As for Chicago LTE deployment, I think you're the only person who would see 3-5mbps on their phone and see it's not enough. Sprint already has started deploying wider B25 LTE channels there, to go along with the B26 and two B41 carriers they already have on-air. 

 

 

 

Sprint doesn't want/need 600mhz that will be unusable for years to come. That's like buying a car without having a driver's licence, at the age of 13. Sure it looks pretty in the driveway, but only the pigeons will get to enjoy crapping on it, or the 13 year old sitting in the driver's seat thinking he's like daddy and knows how to vroom vroom.

 

There is also ZERO reason for Sprint to sell any of it's own PCS spectrum. Might as well put up the For Sale sign and close the doors since the customer impact would be substantial if not deadly.

 

B41 will always remain the main band for data capacity, hence the millions upon millions of dollars in investment for the NGN project. Those B41 small cells will be huge in filling gaps in coverage, enhancing the experience for every user.

 

The reason why anyone who's a long time Sprint enthusiast, nay, even anyone who knows the smallest bit on network deployment, gets up with your ideas is that they are so pie in the sky that it can't even be considered wishful thinking. I'm an IT engineer by trade, so I think in terms of reality, and even my wishful thinking is grounded in actual facts and experience. This may seem like a personal attack, but it isn't. You just have to understand that everyone is also entitled to their own opinion, and that they can comment on other's opinions with opinions of their own. 

 

 

Most of the PCS swaps will be with carriers that hold C5 Block spectrum which is adjacent to Block G for a 10MHzx10Mhz channel. In my area. Sprint owns the C5 block so that's a no brainer. But T-Mobile holds both the C4 and C3 blocks. Sprint holds the D block which is adjacent to T-Mobile's A block. So theoretically T-Mobile and Sprint could swap C4 and D blocks and that will give T-Mobile a contiguous 20x20 channel For LTE and then the C3 block (for HSPA) and Sprint a 15x15 channel. Now if Sprint can convince Dish to sell them the H Block and, then they could have a 20x20 block. Since Dish's 2000-2020MHz AWS-4 spectrum is now a downlink, the H block does not have to be power limited as it was before. But that would be a lot of horse trading/spectrum purchases. Yes so Sprint can do a lot of spectrum swaps for mutual benefit with other willing carriers.

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Now if Sprint can convince Dish to sell them the H Block and, then they could have a 20x20 block. Since Dish's 2000-2020MHz AWS-4 spectrum is now a downlink, the H block does not have to be power limited as it was before. But that would be a lot of horse trading/spectrum purchases.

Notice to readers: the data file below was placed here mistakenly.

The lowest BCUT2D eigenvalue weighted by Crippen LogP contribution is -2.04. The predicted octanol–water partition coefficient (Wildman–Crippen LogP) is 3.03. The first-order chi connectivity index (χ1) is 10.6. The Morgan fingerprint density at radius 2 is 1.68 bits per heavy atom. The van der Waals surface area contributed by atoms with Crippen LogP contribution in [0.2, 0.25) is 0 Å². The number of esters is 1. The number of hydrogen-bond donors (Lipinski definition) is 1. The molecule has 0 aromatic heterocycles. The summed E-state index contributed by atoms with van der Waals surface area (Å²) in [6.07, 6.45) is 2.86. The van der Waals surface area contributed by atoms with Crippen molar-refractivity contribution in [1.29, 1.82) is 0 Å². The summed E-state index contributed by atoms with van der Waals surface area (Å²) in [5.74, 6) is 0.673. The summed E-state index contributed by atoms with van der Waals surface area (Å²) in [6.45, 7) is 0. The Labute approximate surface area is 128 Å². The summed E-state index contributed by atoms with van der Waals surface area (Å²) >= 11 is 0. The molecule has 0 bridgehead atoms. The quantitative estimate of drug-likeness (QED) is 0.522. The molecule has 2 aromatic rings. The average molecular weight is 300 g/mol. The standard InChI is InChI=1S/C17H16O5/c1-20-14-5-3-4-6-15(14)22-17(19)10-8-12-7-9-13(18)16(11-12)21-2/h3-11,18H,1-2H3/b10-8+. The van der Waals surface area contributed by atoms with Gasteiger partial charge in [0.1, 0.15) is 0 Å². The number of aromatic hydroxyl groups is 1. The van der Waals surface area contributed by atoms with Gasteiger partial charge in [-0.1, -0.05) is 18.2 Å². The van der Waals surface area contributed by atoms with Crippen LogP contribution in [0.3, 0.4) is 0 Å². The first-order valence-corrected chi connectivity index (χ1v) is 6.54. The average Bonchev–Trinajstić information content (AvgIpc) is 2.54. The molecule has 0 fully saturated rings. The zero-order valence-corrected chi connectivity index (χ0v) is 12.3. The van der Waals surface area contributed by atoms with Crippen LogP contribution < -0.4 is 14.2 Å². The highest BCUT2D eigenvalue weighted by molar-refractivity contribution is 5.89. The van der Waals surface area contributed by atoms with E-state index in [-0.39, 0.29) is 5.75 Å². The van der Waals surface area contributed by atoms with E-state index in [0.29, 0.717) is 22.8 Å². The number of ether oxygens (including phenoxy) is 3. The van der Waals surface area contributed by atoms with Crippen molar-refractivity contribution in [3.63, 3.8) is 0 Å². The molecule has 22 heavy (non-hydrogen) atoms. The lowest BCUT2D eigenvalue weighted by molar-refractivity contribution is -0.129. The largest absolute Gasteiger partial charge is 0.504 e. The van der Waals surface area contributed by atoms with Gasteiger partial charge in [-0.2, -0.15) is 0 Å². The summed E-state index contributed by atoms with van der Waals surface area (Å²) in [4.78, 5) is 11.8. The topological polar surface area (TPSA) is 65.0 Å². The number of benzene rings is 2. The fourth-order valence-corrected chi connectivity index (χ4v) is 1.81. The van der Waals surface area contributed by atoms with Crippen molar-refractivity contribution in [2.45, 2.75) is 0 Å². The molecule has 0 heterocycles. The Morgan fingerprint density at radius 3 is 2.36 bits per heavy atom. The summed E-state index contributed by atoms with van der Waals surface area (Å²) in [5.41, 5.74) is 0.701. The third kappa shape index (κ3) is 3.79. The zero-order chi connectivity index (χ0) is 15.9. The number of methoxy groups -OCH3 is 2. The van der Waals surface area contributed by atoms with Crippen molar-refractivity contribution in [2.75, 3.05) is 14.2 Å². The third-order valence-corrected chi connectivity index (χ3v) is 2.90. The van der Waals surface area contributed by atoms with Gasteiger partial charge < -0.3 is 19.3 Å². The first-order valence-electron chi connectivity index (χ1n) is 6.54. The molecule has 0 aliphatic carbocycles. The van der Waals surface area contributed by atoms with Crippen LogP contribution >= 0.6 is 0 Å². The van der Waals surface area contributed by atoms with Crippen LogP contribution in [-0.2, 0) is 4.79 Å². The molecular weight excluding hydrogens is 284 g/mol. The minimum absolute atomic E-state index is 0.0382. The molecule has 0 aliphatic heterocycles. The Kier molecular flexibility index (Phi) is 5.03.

Yes, that would require a lot of machinations, since the PCS/AWS-2 H block and the AWS-4 flipped downlink would necessitate one or two more 3GPP bands to be standardized.  Long story short, not gonna happen unless/until PCS A-F block spectrum is mostly additional LTE carriers.  And that is around CDMA2000 shutdown -- years from now.

 

AJ

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Pff... comeone guys.  Who wants stinky icky poo poo AWS4, PCS H, or 700E when the real low hanging fruit is Legado Networks.

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Yes, that would require a lot of machinations, since the PCS/AWS-2 H block and the AWS-4 flipped downlink would necessitate one or two more 3GPP bands to be standardized.  Long story short, not gonna happen unless/until PCS A-F block spectrum is mostly additional LTE carriers.  And that is around CDMA2000 shutdown -- years from now.

 

AJ

 

PCS-H to Sprint is mostly wishful thinking on my part :). But it's better than just adding it as part of the AWS-4 downlink and leaving the PCS-H uplink orphaned.

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Most of the PCS swaps will be with carriers that hold C5 Block spectrum which is adjacent to Block G for a 10MHzx10Mhz channel. In my area. Sprint owns the C5 block so that's a no brainer. But T-Mobile holds both the C4 and C3 blocks. Sprint holds the D block which is adjacent to T-Mobile's A block. So theoretically T-Mobile and Sprint could swap C4 and D blocks and that will give T-Mobile a contiguous 20x20 channel For LTE and then the C3 block (for HSPA) and Sprint a 15x15 channel. Now if Sprint can convince Dish to sell them the H Block and, then they could have a 20x20 block. Since Dish's 2000-2020MHz AWS-4 spectrum is now a downlink, the H block does not have to be power limited as it was before. But that would be a lot of horse trading/spectrum purchases. Yes so Sprint can do a lot of spectrum swaps for mutual benefit with other willing carriers.